Consumer Advice Dealing with Debt Collectors—Including the New Federal Rules

This article provides advice to consumers in dealing with debt collectors, taking into consideration new consumer rights and new consumer risks flowing from federal rules that just went into effect on November 30, 2021. The article: provides nine ways to stop debt harassment, with sample letters; explains the limits of what collectors can really do; and lists illegal debt collection conduct that can lead to consumer claims.

New Student Loan Discharges, Restitution, and Payment Pause Extension

This article explains the implications two new student loan developments. A Navient settlement discharges on average $25,000 of debt for 66,000 private student loan borrowers and provides $260 restitution to 365,000 federal Direct Loan borrowers. The Department of Education has extended its suspension of federal student loan payments until May 1, 2022, with the balance accruing at zero percent interest.

New 10th Edition of Fair Debt Collection—Totally Rewritten with New Reg. F

The just-released digital 10th Edition of Fair Debt Collection, is the definitive Fair Debt Collection Practices Act treatise, now completely reorganized, rewritten, and updated, with analysis of CFPB Regulation F and also the “FDCPA Case Connector” allowing instant access to 15,000 case summaries. Four other chapters examine tort, state and federal statutory, and bankruptcy claims for collection abuse. Read chapter one here.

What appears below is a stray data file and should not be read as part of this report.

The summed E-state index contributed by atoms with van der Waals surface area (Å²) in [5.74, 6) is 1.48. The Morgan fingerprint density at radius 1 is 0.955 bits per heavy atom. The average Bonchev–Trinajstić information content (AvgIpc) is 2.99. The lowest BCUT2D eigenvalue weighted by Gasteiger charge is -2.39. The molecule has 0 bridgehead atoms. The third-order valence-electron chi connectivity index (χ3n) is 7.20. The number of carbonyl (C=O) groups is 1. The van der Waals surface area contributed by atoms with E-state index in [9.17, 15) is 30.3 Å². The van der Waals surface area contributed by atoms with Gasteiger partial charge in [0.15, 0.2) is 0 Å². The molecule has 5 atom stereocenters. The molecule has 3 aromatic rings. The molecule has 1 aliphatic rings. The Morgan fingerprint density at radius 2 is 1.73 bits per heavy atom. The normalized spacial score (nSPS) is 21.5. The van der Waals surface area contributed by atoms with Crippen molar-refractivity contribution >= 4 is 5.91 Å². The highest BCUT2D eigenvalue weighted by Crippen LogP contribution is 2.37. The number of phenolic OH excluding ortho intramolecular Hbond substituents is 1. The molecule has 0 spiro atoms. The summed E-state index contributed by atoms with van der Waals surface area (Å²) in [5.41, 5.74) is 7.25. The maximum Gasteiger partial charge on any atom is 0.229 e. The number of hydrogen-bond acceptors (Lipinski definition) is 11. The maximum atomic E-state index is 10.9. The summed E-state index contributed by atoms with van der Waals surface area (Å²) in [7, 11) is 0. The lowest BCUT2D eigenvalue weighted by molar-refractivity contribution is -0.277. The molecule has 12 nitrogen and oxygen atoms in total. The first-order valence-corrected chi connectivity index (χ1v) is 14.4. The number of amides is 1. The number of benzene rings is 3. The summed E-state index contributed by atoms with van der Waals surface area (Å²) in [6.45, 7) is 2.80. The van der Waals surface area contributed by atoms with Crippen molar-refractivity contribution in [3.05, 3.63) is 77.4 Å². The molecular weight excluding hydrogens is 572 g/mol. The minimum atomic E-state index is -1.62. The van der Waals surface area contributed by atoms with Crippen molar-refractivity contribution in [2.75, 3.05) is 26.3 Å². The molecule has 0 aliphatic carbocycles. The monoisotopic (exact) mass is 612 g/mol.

The FDCPA Year in Review: 2021

This article reviews a very active 2021 concerning the Fair Debt Collection Practices Act (FDCPA): significant new FDCPA regulations took effect, a Supreme Court decision significantly impacts standing in FDCPA cases, and 21 appellate court panels issued important FDCPA published decisions.

Consumer Law Rights Taking Effect In 2022

In 2022 significant new federal and state consumer law rights will be effective, and other rights are set to expire or have been extended. This article sets out, as of January 1, 2022, the effective dates for all of these changes, including changes effective from November 30, 2021 through January 1, 2023.

Free Access to Just-Updated Chapter on COVID-Related Homeowner Protections